Determine Kubernetes Node IP Address

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Determine Kubernetes Node IP Address

Under development environment, you might want to debug or test some containers by adding Service with NodePort but you don’t know how to access it. Well, I will show you how to determine Kubernetes node IP address for this particular usecase.

You might also want to read my complete guide to setup Kubernetes for development.

Kubernetes Node IP Address

Let say we have a web service container, we want to expose and test it in web browser, this is what our template might look like:

apiVersion: v1
kind: Service
metadata:
    name: web-service-local
spec:
    type: NodePort
    ports:
        - port: 4000
          targetPort: 8080
          nodePort: 9000
    selector:
        app: backend

The backend web service container runs on port 8080 inside its pod, and we want it to be accessible on browser via nodePort: 9000. The question here is, “what is the domain name or IP address should we type in browser to access?”

Let’s dig out some IP addresses that we can try out.

Start first with the web backend pod:

$ kubectl get pods -o wide
NAME         READY   STATUS    RESTARTS   AGE   IP          NODE             NOMINATED NODE   READINESS GATES
web-backend   1/1     Running   0          31s   10.1.0.13   docker-desktop   <none>           <none>

Try to access it via browser with http://10.1.0.13:9000 , it doesn’t work. Why?

Well, the pod is isolated, and certainly you cannot access it directly. The only way to access it is to create a Service resource and forward the network connection. That explains why we have to create web-service-local Service at the beginning.

Let see something about service then:

$ kubectl get service -o wide
NAME               TYPE        CLUSTER-IP       EXTERNAL-IP   PORT(S)          AGE     SELECTOR
web-service-local   NodePort    10.108.148.158   <none>        4000:9000/TCP   4m30s   app=backend

Ah ha, new IP address, try it out in browser http://10.108.148.158:9000 , and it’s not going to work again.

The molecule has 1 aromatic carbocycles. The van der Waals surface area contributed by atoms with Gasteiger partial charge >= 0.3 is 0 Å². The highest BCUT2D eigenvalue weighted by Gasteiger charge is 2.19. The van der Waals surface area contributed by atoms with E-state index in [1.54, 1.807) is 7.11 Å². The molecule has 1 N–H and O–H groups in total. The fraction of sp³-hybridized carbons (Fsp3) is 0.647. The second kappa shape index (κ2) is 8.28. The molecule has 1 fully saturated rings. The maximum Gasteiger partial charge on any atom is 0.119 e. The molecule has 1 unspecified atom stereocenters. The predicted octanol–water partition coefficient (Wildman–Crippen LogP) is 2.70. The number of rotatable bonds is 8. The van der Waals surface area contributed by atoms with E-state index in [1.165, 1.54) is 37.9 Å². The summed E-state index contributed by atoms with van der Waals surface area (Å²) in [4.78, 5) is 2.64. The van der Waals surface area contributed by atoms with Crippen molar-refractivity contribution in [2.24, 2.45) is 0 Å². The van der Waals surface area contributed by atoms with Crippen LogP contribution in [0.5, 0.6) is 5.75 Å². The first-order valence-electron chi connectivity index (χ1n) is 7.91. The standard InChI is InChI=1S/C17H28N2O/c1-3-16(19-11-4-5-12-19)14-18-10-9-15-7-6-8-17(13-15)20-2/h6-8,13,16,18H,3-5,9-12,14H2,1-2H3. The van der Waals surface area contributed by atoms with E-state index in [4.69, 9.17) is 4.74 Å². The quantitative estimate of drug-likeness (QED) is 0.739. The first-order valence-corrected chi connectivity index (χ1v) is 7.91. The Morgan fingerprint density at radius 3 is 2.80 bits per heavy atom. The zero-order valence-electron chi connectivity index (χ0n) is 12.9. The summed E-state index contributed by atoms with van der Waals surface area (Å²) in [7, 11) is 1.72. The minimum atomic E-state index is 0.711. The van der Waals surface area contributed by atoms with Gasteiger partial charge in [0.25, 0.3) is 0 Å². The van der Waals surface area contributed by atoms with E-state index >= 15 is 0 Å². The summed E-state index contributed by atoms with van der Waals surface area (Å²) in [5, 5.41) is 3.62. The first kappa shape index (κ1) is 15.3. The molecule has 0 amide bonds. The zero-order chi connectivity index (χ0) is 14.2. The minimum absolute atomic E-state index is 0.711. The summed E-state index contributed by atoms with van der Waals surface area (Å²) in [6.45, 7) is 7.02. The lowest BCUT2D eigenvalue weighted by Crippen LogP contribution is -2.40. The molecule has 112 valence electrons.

Alright, here is the correct IP address.

Because we are trying to expose it via NodePort, implicitly, it means the node that pod is running on inside the cluster, so we should find the Node IP address and use it.

Let see some information about the nodes:

$ kubectl get nodes -o wide
NAME       STATUS   ROLES    AGE     VERSION   INTERNAL-IP    EXTERNAL-IP   OS-IMAGE              KERNEL-VERSION   CONTAINER-RUNTIME
minikube   Ready    master   4h55m   v1.17.3   192.168.64.4   <none>        Buildroot 2019.02.9   4.19.94          docker://19.3.6

The IP address is 192.168.64.4 , this should be the same as IP address of the cluster managed by minikube.

$ kubectl cluster-info
Kubernetes master is running at https://192.168.64.4:8443
KubeDNS is running at https://192.168.64.4:8443/api/v1/namespaces/kube-system/services/kube-dns:dns/proxy

It can also be retrieved via this command:

$ minikube ip
192.168.64.4

If you type into browser the location: http://192.168.64.4:9000 , it should work fine now.

However, it is a little bit different if using docker-desktop , which is setup by Docker for Mac or Docker for Windows (I think).

The result is a bit different, and here they are:

$ kubectl get nodes -o wide
NAME             STATUS   ROLES    AGE   VERSION   INTERNAL-IP    EXTERNAL-IP   OS-IMAGE         KERNEL-VERSION     CONTAINER-RUNTIME
docker-desktop   Ready    master   46h   v1.15.5   192.168.65.3   <none>        Docker Desktop   4.19.76-linuxkit   docker://19.3.5

$ kubectl cluster-info
Kubernetes master is running at https://kubernetes.docker.internal:6443
KubeDNS is running at https://kubernetes.docker.internal:6443/api/v1/namespaces/kube-system/services/kube-dns:dns/proxy

$ cat /etc/hosts
# Added by Docker Desktop
# To allow the same kube context to work on the host and the container:
127.0.0.1 kubernetes.docker.internal

They are not the same, right?

The thing is that Docker desktop version setup the cluster directly into your OS, not using any extra VM like minikube . Therefore, what you need to do whenever you need to access your local node is to use the IP address configured inside /etc/hosts to access your node.

That’s it! No more trouble finding the correct Kubernetes node IP address in development.